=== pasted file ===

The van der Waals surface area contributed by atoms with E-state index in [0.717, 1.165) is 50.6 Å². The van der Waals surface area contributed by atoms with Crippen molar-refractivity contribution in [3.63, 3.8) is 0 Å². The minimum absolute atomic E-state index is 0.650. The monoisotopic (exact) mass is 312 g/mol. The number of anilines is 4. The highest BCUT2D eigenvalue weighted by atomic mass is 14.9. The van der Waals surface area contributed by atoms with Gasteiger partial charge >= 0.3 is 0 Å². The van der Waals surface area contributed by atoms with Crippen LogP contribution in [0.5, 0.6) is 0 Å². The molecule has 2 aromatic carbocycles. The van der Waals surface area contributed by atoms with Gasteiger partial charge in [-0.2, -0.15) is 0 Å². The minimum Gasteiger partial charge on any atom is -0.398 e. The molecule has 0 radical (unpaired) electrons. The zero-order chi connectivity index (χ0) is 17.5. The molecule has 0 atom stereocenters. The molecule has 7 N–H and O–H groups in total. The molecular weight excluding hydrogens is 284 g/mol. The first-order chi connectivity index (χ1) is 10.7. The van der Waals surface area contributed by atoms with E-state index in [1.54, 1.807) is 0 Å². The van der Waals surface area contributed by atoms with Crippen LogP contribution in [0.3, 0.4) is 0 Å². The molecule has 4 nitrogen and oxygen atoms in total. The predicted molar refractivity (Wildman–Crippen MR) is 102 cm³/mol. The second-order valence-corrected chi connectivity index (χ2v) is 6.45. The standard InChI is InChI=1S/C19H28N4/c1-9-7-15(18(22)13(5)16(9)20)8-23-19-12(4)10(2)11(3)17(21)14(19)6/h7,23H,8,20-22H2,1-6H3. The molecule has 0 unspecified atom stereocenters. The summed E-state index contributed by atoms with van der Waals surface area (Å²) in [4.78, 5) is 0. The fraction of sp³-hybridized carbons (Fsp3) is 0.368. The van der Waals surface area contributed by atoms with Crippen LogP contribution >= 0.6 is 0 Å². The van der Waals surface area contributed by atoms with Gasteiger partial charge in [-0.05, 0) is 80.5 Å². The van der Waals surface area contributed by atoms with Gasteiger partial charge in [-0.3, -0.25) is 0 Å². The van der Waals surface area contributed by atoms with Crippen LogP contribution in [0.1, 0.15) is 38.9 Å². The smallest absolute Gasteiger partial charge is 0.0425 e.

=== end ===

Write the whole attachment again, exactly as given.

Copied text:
The van der Waals surface area contributed by atoms with E-state index in [0.717, 1.165) is 50.6 Å². The van der Waals surface area contributed by atoms with Crippen molar-refractivity contribution in [3.63, 3.8) is 0 Å². The minimum absolute atomic E-state index is 0.650. The monoisotopic (exact) mass is 312 g/mol. The number of anilines is 4. The highest BCUT2D eigenvalue weighted by atomic mass is 14.9. The van der Waals surface area contributed by atoms with Gasteiger partial charge >= 0.3 is 0 Å². The van der Waals surface area contributed by atoms with Crippen LogP contribution in [0.5, 0.6) is 0 Å². The molecule has 2 aromatic carbocycles. The van der Waals surface area contributed by atoms with Gasteiger partial charge in [-0.2, -0.15) is 0 Å². The minimum Gasteiger partial charge on any atom is -0.398 e. The molecule has 0 radical (unpaired) electrons. The zero-order chi connectivity index (χ0) is 17.5. The molecule has 0 atom stereocenters. The molecule has 7 N–H and O–H groups in total. The molecular weight excluding hydrogens is 284 g/mol. The first-order chi connectivity index (χ1) is 10.7. The van der Waals surface area contributed by atoms with E-state index in [1.54, 1.807) is 0 Å². The van der Waals surface area contributed by atoms with Crippen LogP contribution in [0.3, 0.4) is 0 Å². The molecule has 4 nitrogen and oxygen atoms in total. The predicted molar refractivity (Wildman–Crippen MR) is 102 cm³/mol. The second-order valence-corrected chi connectivity index (χ2v) is 6.45. The standard InChI is InChI=1S/C19H28N4/c1-9-7-15(18(22)13(5)16(9)20)8-23-19-12(4)10(2)11(3)17(21)14(19)6/h7,23H,8,20-22H2,1-6H3. The molecule has 0 unspecified atom stereocenters. The summed E-state index contributed by atoms with van der Waals surface area (Å²) in [4.78, 5) is 0. The fraction of sp³-hybridized carbons (Fsp3) is 0.368. The van der Waals surface area contributed by atoms with Crippen LogP contribution >= 0.6 is 0 Å². The van der Waals surface area contributed by atoms with Gasteiger partial charge in [-0.05, 0) is 80.5 Å². The van der Waals surface area contributed by atoms with Gasteiger partial charge in [-0.3, -0.25) is 0 Å². The van der Waals surface area contributed by atoms with Crippen LogP contribution in [0.1, 0.15) is 38.9 Å². The smallest absolute Gasteiger partial charge is 0.0425 e.